Beyond ‘co-working’: Café Inc. launches ‘pro-working’ — professional and productive

MinnPost photo by John Reinan
Jeff O’Dell, chairman of Café Inc., left, and company director Rick Shand review business plans at the company’s inaugural location in Edina.

As America’s professional work force becomes more decentralized, the neighborhood coffee shop has become the default office space for many mobile workers. That’s not a great solution — for the workers or the shop owners.

“Laptop loungers” often tie up space that could be used by other paying customers, while a busy coffee shop can be a difficult and distracting place to hold a business meeting.

The solution: so-called “co-working” spaces, which provide paying members with shared workspace and some basic amenities. But even those spaces don’t always meet the needs of today’s mobile professional, managerial and sales executives, according to Jeff O’Dell, founder and chairman of Café Inc., which opened its first location this month in Edina.

As he analyzed the market for collaborative workspace, “we found that the co-working spaces tended to be urban,” O’Dell said. “They’re a little crunchy — they’re for web developers, designers and so forth.

“We thought there was a need for a collaborative, professional work environment. We don’t call it co-working. We call it ‘pro-working’: professional and productive.”

O’Dell and his team have plans to open as many as 100 Café Inc. locations nationwide in the next five years, including 10 to 15 in the Twin Cities. Strategic partners in the venture include Fluid Interiors, Innovative Office Solutions, Engelsma Construction and Perkins + Will architecture.

Location and amenities are key to Café Inc.’s business model. The company plans to locate at suburban highway hubs — its first outlet is near highways 100 and I-494. The décor is more buttoned-down and the technology more robust than in a typical co-working space. Meeting rooms have flat-screen video monitors and whiteboard walls, along with plug-and-play audiovisual connections.

Mobile workers already carry their technology — laptops and phones. What they need are simple connections for using what they already have, O’Dell said. In some co-working spaces, users have to learn to operate a proprietary conference phone or download hardware drivers to interface with a projection system.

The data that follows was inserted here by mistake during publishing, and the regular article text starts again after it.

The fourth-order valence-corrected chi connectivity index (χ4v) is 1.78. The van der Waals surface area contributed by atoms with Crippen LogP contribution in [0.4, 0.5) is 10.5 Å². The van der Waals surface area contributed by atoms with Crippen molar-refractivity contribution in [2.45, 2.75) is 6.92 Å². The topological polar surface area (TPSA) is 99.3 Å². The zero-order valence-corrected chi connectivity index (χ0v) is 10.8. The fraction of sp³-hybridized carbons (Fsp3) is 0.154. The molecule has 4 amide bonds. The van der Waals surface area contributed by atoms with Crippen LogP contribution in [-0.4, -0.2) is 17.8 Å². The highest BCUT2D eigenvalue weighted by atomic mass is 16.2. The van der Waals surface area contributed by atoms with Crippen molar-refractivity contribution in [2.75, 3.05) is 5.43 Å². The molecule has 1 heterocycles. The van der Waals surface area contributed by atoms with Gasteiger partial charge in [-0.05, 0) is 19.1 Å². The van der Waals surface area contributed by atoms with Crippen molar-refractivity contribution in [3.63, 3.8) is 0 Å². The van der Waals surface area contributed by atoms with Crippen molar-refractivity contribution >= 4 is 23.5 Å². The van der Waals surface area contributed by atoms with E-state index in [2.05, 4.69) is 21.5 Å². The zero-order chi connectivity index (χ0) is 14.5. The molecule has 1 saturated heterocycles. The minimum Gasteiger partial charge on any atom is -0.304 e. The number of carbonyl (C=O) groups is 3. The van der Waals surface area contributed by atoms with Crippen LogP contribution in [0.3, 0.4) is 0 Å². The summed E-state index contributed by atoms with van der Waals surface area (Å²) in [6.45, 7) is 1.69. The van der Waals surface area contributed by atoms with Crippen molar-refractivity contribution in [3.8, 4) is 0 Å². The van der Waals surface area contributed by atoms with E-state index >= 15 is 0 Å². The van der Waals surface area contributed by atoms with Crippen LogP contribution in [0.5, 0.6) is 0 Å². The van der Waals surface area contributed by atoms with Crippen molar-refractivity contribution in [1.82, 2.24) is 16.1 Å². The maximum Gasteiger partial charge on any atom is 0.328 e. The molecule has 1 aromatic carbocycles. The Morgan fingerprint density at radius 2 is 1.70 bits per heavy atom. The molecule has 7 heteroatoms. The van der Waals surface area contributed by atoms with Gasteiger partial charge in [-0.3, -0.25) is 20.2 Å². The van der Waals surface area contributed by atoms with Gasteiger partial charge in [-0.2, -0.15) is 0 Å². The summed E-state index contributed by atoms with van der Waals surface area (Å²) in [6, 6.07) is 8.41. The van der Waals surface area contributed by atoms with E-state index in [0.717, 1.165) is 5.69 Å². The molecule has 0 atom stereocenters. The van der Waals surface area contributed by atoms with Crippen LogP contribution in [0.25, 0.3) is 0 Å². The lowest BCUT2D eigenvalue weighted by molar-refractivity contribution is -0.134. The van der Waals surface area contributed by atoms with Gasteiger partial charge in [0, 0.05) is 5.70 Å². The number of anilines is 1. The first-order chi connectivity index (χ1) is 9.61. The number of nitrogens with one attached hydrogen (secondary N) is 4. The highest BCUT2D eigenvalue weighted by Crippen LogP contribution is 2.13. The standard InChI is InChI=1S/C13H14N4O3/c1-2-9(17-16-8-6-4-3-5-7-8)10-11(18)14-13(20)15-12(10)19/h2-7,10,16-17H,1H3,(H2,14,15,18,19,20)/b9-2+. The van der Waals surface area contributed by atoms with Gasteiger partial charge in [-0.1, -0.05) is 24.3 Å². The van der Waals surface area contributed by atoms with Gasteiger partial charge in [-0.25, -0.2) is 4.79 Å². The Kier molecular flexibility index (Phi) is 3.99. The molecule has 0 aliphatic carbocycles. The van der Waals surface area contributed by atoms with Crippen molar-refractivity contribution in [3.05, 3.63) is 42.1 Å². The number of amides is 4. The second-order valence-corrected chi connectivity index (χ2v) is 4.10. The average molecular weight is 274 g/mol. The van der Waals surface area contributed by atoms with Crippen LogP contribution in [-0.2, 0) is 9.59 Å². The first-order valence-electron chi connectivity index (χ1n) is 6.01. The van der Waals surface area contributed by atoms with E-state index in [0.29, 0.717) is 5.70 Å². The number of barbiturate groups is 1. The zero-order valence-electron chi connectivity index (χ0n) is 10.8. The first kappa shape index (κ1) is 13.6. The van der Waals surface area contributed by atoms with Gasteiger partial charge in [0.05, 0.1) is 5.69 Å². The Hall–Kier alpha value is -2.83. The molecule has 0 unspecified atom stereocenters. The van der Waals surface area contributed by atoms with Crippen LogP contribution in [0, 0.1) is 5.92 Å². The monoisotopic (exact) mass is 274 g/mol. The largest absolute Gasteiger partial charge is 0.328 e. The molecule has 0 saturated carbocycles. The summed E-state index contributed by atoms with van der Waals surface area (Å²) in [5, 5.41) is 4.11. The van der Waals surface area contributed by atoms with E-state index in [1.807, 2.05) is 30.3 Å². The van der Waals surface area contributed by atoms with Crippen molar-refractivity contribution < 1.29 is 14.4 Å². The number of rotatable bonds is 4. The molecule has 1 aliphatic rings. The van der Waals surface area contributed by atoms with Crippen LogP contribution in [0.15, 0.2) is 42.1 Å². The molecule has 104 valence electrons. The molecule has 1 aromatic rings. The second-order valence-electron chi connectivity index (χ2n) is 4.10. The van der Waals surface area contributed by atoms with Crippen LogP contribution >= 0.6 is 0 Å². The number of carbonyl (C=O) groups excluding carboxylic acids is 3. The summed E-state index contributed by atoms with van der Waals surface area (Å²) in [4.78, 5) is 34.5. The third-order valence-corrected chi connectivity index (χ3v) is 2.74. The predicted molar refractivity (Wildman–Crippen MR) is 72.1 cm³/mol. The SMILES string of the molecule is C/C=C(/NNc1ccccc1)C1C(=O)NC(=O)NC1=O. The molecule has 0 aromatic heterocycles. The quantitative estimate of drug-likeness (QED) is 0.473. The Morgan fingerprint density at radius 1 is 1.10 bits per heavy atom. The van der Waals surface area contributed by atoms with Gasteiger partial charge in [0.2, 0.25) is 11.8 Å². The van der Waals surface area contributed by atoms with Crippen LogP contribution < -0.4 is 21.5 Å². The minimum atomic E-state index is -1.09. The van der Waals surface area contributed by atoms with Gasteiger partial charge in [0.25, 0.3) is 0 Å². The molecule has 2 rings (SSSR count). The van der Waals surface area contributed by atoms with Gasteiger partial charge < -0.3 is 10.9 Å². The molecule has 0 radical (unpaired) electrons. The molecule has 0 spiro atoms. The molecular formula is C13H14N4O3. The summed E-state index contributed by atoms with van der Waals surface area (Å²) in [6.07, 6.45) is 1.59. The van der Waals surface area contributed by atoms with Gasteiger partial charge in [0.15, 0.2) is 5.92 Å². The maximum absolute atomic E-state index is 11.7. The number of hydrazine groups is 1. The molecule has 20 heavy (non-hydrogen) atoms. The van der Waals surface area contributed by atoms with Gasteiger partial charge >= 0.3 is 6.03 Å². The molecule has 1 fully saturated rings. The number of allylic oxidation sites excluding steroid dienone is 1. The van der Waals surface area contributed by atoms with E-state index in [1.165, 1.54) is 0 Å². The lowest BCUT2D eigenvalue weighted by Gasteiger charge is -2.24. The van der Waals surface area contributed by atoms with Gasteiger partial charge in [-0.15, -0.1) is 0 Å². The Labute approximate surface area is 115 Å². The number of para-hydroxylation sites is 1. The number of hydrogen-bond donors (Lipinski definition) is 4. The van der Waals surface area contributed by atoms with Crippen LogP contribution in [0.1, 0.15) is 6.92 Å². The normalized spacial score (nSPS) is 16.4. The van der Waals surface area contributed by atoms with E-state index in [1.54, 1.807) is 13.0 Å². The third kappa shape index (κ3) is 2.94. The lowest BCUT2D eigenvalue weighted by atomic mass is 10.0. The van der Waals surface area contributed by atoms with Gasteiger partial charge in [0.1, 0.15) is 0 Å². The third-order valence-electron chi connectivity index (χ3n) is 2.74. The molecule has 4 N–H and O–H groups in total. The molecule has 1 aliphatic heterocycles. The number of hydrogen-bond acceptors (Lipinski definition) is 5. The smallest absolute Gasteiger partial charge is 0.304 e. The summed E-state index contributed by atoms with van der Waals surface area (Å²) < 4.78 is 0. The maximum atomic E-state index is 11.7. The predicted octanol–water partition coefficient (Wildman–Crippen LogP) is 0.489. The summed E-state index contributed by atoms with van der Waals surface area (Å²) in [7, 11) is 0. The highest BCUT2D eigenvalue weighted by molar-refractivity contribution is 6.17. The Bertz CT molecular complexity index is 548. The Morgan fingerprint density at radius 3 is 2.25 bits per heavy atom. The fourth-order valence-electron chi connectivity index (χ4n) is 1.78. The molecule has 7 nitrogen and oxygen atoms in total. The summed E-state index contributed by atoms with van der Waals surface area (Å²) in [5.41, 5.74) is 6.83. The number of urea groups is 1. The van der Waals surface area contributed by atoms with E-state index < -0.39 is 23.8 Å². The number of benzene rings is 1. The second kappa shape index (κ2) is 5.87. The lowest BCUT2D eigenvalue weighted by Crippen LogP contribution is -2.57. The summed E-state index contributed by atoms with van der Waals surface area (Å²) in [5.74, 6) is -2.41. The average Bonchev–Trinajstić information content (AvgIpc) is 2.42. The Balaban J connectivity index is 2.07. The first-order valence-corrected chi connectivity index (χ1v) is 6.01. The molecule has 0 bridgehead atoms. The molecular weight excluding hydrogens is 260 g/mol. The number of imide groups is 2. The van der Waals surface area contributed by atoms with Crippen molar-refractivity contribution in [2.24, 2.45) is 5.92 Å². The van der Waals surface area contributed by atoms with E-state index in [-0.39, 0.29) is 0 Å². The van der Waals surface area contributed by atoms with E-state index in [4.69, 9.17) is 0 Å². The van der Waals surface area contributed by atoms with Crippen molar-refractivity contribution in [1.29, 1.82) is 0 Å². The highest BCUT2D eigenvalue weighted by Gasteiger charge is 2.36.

Another key amenity is upscale food and beverages. Café Inc. features the first Makers Café, a new concept by the owners of Dunn Bros. “It’s not full table service, but it’s more than a plastic-wrapped sandwich,” O’Dell said.

Several levels of membership are offered. A basic monthly membership runs $169 a month and offers full access seven days a week from 6 a.m. to 10 p.m. For $49, you get the use of the space on weekends and after 5 p.m. on weekdays. Corporate membership packages are in the works and will be offered sometime in the next month or two.

On the day I visited, I talked with Kim Schmidt, a designer for R&R Construction of Minneapolis. Schmidt typically works out of one of the company’s model homes, but when the home is sold, she has to find a new workspace.

“We go to Caribou, and we assess them based on where their outlets are,” she said with a laugh. “I was in a Caribou recently sitting near the play area, and a kid started playing the drum really loud while I was on the phone. How can you complain? But it’s not ideal for business.”

O’Dell is betting that Schmidt and many like her will find his concept appealing.

“The mobile work force is here to stay,” he said. “You’re not going to stop that train.”

No comments yet

Leave a Reply